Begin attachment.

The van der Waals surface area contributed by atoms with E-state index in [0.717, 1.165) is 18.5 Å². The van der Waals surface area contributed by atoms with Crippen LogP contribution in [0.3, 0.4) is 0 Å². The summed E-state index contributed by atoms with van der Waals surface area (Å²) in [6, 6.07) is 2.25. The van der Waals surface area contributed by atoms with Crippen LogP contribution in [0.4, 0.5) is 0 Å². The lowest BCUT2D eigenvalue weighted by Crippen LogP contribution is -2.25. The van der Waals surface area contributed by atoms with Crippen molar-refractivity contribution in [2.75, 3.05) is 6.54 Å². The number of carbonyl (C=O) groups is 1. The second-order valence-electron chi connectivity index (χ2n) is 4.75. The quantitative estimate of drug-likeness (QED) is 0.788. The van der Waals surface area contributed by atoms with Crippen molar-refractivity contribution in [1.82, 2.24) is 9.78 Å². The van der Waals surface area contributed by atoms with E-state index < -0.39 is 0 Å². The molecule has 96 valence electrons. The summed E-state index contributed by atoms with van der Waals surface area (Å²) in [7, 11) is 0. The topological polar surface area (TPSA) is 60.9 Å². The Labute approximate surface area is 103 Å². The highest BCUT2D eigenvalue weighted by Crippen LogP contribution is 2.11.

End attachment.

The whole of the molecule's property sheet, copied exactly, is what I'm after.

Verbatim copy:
The van der Waals surface area contributed by atoms with E-state index in [0.717, 1.165) is 18.5 Å². The van der Waals surface area contributed by atoms with Crippen LogP contribution in [0.3, 0.4) is 0 Å². The summed E-state index contributed by atoms with van der Waals surface area (Å²) in [6, 6.07) is 2.25. The van der Waals surface area contributed by atoms with Crippen LogP contribution in [0.4, 0.5) is 0 Å². The lowest BCUT2D eigenvalue weighted by Crippen LogP contribution is -2.25. The van der Waals surface area contributed by atoms with Crippen molar-refractivity contribution in [2.75, 3.05) is 6.54 Å². The number of carbonyl (C=O) groups is 1. The second-order valence-electron chi connectivity index (χ2n) is 4.75. The quantitative estimate of drug-likeness (QED) is 0.788. The van der Waals surface area contributed by atoms with Crippen molar-refractivity contribution in [1.82, 2.24) is 9.78 Å². The van der Waals surface area contributed by atoms with E-state index < -0.39 is 0 Å². The molecule has 96 valence electrons. The summed E-state index contributed by atoms with van der Waals surface area (Å²) in [7, 11) is 0. The topological polar surface area (TPSA) is 60.9 Å². The Labute approximate surface area is 103 Å². The highest BCUT2D eigenvalue weighted by Crippen LogP contribution is 2.11.